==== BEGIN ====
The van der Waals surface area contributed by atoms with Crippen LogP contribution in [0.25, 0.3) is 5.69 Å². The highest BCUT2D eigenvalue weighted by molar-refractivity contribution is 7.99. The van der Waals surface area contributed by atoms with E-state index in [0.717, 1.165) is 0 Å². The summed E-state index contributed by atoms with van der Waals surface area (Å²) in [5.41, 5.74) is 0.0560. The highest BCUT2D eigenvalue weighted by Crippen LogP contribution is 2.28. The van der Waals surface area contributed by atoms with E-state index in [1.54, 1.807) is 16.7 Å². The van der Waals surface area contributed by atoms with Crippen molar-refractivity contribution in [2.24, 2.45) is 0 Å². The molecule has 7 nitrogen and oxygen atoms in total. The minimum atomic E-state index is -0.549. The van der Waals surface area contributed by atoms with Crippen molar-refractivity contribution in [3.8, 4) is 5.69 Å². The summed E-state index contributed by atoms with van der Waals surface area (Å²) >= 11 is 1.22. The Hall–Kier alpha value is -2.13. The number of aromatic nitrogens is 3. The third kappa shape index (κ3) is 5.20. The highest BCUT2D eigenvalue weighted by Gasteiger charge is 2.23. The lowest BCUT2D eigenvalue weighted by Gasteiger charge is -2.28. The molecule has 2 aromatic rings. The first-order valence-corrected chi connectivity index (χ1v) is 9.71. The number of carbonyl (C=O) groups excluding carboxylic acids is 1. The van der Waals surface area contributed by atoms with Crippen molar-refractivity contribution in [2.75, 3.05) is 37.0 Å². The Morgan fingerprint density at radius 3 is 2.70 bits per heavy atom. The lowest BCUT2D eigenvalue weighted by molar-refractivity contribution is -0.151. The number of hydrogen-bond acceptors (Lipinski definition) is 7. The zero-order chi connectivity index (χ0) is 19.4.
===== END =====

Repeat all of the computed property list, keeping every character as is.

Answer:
The van der Waals surface area contributed by atoms with Crippen LogP contribution in [0.25, 0.3) is 5.69 Å². The highest BCUT2D eigenvalue weighted by molar-refractivity contribution is 7.99. The van der Waals surface area contributed by atoms with E-state index in [0.717, 1.165) is 0 Å². The summed E-state index contributed by atoms with van der Waals surface area (Å²) in [5.41, 5.74) is 0.0560. The highest BCUT2D eigenvalue weighted by Crippen LogP contribution is 2.28. The van der Waals surface area contributed by atoms with E-state index in [1.54, 1.807) is 16.7 Å². The van der Waals surface area contributed by atoms with Crippen molar-refractivity contribution in [2.24, 2.45) is 0 Å². The molecule has 7 nitrogen and oxygen atoms in total. The minimum atomic E-state index is -0.549. The van der Waals surface area contributed by atoms with Crippen molar-refractivity contribution in [3.8, 4) is 5.69 Å². The summed E-state index contributed by atoms with van der Waals surface area (Å²) >= 11 is 1.22. The Hall–Kier alpha value is -2.13. The number of aromatic nitrogens is 3. The third kappa shape index (κ3) is 5.20. The highest BCUT2D eigenvalue weighted by Gasteiger charge is 2.23. The lowest BCUT2D eigenvalue weighted by Gasteiger charge is -2.28. The molecule has 2 aromatic rings. The first-order valence-corrected chi connectivity index (χ1v) is 9.71. The number of carbonyl (C=O) groups excluding carboxylic acids is 1. The van der Waals surface area contributed by atoms with Crippen molar-refractivity contribution in [2.75, 3.05) is 37.0 Å². The Morgan fingerprint density at radius 3 is 2.70 bits per heavy atom. The lowest BCUT2D eigenvalue weighted by molar-refractivity contribution is -0.151. The number of hydrogen-bond acceptors (Lipinski definition) is 7. The zero-order chi connectivity index (χ0) is 19.4.